The buck has to stop somewhere.
Readers of my weekly column will have likely come to the realization that I am a proponent of legislators and regulators taking strong steps to protect the environment. As a matter of fact, given my advocacy through STANDUP (Scientific Testing And Necessary Disclosure Underpin Professionalism), it should be obvious that I'm a proponent of having tougher standards on a number of matters. Since climate change seems to be topical (finally) and the professionalization of financial advice is still seen as a "backburner" issue, I continue to draw parallels. It wasn't so long ago that the environment was considered a backburner issue, too.
The challenge regarding climate change is that corporations have never been forced by society to put a price on things that had previously been "free." Economists call these things "externalities." For generations, corporations could pollute with impunity because there were no regulations to prevent them from doing so. They could make more money by simply sending effluent down the river or up in smoke than if they came up with a way to sanitize the byproducts of their efforts. They pretty much all knew that what they were doing was wrong, but there were no economic incentives for them to do the right thing; so they kept on doing the wrong thing.
The way I see it, there are similar impediments against getting advisors to switch from a commission-based and transactional business model to a fee-based and planning-oriented business model. Although the relative merits are obviously not as cut and dried, there are powerful economic impediments that are slowing the transition of retail financial advice becoming a bona fide profession, too.
In my opinion, there are simply too many advisors making too much money using a transactional model. Even if they could make as much or more using a fee-based model, there's that little matter of completing the transition that needs to be addressed. Everyone wants to get to heaven, but no one wants to die first.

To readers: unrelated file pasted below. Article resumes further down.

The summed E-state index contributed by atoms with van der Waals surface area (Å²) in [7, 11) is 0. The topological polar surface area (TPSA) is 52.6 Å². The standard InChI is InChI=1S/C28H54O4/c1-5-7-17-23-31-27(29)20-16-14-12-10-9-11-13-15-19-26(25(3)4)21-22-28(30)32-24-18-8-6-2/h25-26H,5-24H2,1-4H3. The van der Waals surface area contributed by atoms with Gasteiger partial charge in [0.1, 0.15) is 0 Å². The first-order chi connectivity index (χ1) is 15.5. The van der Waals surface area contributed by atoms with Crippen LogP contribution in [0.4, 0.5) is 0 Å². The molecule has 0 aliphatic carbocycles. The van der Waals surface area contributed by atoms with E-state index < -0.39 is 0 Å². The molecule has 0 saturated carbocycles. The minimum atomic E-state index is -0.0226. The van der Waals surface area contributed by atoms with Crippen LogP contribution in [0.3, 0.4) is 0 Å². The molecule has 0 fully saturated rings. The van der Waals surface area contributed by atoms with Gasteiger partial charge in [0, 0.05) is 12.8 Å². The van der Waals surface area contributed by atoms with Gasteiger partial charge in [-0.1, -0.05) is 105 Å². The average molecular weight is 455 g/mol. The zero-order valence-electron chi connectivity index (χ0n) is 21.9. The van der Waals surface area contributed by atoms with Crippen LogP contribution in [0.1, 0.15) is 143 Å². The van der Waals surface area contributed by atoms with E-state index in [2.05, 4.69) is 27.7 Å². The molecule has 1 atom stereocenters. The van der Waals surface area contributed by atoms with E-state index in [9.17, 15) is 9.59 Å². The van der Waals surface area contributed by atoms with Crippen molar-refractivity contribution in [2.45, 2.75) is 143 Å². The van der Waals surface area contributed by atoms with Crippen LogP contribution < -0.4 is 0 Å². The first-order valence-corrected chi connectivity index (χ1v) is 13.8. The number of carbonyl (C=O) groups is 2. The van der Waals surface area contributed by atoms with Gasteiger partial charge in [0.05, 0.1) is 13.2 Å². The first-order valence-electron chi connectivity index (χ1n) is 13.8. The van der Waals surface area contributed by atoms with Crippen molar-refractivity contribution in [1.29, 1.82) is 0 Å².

Just as death might be said to be a necessary precondition of eternal happiness, it might also be said that the death of a commission-based business model is a pre-condition of a fee-based model taking its place. Most advisors I talk to concede that from a client's perspective a fee-based model is better. The trouble is, when you can earn as much or more using a commission-based model and would likely have to take a pay cut in making the transition and no one is forcing you to make the transition, human nature, being what it is, is likely to cause inertia to set in. Most advisors, when handed this set of circumstances, would just as soon continue to do business the way they always have. Societal welfare be damned.
The phrase "if it ain't broke, don't fix it" springs to mind. For more than one generation, it was considered socially acceptable to pollute waterways and the air we all breathe. In time, governments came to recognize the larger obligations they had as the custodians of societal welfare regarding matters like the environment. The challenge was to put a price on something that had never been priced before and to police and enforce transgressions.
If the business of giving financial advice is ever going to be recognized as a true profession, something similar will have to happen. People are going to have to realize that the value of advice is in the advice itself (and its purposeful application), not in the products that are used as secondary bi-products. Slowly, the financial services industry is moving away from giving away the advice and charging for transactions to giving away the transactions (those burgeoning discount brokerages) and charging for the advice (those professional, STANDUP, fee-based advisors).
John J. De Goey, CFP is a Senior Financial Advisor with Burgeonvest Securities Limited (BSL) and author of The Professional Financial Advisor II. The views expressed are not necessarily shared by BSL. www.burgeonvest.com www.johndegoey.com
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